Buying In

November 13, 1998

By Michael Jessen

If you're not buying recycled, you're not really recycling.

Most West Kootenay residents help the recycling effort by taking their recyclables to a drop-off centre. What many people don't realize is that there is another important step in recycling: buying materials made with recycled content.

Buying recycled is the third step in the recycling loop -- without it, you're not really recycling. By purchasing recycled-content products, you do your part to help maintain market demand for recyclables and ensure the continuation of recycling programs everywhere.

If consumers purchase more products with recycled content, manufacturers will continue to use it in their products and expand the usage to even more products.

No matter where you live, you probably have access to recycled-content products in your stores. The following four materials always have a significant amount of recycled content even though many such products are not often labelled "recycled": steel, including food cans, cars, appliances, bicycles, furniture, nails ...anything made with steel; aluminum, including beverage cans; glass, including glass bottles and jars; molded pulp containers, including gray or brown cardboard egg cartons and flower boxes.

Some products may or may not be made with recycled content, so it is important to read the labels. Look for the highest percentage of "post-consumer recycled content" that you can find.

Look for recycled paperboard containers including cereal, cracker, cake mix, and shoe boxes. The following products may also contain recycled content: facial tissues, toilet paper, paper towels, corrugated cardboard boxes, writing/copier paper, bottles and jugs of liquid laundry detergent, shampoos, and many other products found in grocery stores, hardware stores, office product stores, clothing stores, and home shopping catalogues. Just be sure to read the labels!

Because of the tremendous buying power of businesses, institutions, and government agencies, these groups send a powerful message to manufacturers by the products they choose. When businesses "Buy Recycled" they assure manufacturers that a consistent, long-term demand exists for the recycled products.

The steps to implementing a "Buy Recycled" program at your workplace are simple. First, make a commitment to buy recycled. This can be accomplished through a policy as informal as just having a general preference for recycled-content products or it can be formalized with an established price or bid preference. A price or bid preference is established when a business is willing to pay a slightly higher price (usually 5% - 10% more) for a product with recycled content. The bids should show the minimum amount of recycled content that you find acceptable, but do research first to ensure that the minimum level you require is widely available in your area. Another option is to establish a goal of a certain percentage of total purchases having recycled-content materials or packaging.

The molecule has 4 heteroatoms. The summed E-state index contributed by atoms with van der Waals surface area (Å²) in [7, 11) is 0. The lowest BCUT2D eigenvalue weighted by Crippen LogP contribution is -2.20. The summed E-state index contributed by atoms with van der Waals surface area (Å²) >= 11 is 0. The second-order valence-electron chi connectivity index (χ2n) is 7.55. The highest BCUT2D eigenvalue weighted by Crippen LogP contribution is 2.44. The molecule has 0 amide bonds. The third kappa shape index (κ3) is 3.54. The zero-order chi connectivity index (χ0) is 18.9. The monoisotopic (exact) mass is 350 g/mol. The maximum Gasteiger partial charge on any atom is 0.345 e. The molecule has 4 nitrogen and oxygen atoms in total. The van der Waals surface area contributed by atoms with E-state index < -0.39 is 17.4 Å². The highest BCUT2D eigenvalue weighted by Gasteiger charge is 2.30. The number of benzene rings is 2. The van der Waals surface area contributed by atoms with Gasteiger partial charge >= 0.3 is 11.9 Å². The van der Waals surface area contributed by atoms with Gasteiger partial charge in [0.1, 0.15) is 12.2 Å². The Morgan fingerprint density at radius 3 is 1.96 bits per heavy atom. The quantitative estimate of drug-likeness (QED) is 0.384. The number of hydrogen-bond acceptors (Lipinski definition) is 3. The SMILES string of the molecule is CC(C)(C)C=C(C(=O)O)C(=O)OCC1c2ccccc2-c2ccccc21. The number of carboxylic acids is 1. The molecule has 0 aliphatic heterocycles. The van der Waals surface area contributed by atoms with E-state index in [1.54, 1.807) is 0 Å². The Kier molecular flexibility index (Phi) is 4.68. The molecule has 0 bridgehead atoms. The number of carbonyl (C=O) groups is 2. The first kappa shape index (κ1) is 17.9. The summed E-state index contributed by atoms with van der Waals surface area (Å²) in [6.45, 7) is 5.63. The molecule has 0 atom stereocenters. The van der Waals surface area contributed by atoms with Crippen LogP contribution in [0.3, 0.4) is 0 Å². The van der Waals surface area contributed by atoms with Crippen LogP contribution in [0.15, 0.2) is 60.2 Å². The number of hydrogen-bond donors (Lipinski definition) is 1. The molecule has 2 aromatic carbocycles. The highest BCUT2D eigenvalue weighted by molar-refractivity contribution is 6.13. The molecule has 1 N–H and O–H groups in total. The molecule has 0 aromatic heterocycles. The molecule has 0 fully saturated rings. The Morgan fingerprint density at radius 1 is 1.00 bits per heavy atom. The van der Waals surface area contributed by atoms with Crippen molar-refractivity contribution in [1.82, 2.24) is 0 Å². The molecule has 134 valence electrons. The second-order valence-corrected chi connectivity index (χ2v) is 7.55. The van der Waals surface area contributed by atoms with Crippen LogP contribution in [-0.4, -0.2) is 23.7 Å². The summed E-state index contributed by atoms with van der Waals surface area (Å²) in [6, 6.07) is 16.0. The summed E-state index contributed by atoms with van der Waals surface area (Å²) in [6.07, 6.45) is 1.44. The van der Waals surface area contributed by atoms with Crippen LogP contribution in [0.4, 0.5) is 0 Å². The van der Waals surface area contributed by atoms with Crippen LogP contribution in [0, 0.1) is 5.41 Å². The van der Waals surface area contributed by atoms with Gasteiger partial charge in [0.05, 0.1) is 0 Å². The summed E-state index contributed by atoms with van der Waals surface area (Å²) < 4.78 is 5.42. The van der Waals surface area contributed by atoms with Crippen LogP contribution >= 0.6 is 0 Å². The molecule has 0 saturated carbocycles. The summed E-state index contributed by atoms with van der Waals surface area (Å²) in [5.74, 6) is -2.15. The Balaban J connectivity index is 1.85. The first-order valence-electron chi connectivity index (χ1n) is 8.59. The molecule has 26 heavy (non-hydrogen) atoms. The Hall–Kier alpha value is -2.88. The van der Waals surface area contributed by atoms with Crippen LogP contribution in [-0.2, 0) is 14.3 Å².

In a typical office setting, people often think of and notice recycled-content paper products but don't often realize that office supply products other than paper are also available. When you are out buying office supplies, think beyond paper. The following products often contain recycled content: rulers, diskette mailers, padded mailer envelopes, tape dispensers, organizer trays, calendars, binders, toner cartridges, computer disks, furniture, and carpets. Your local office supply store can give you more information on recycled content products.

Five years after U.S. President Bill Clinton signed his first executive order on recycling, he signed a new executive order on September 14, 1998 to put more teeth into recycled paper mandates for federal agencies. The reason for the new order: despite the 1993 mandate to use recycled copy paper exclusively, the General Services Administration did not stop selling virgin copy paper until March 1998. The new order allows federal auditors to check federal agency compliance with recycled purchasing and issue fines as for other environmental laws.

November 15 is the second annual America Recycles Day. The goal this year is to increase awareness of buying recycled. It not enough to challenge ourselves to recycle more; we must also challenge ourselves to buy the products made from our recycling efforts.

TRASH TIP - 4100 kilowatts of energy are saved per ton of paper recycled and 60 pounds of air pollution are reduced per ton of paper recycled. Buying recycled contributes to energy conservation and a cleaner environment.


All columns archived here are copyright © 1999 by Michael Jessen, all rights reserved. If you wish to print an individual column for your own use, please do so. If you wish to publish any of the columns in either print or electronic format, please contact the author at toenail@netidea.com to arrange appropriate payment.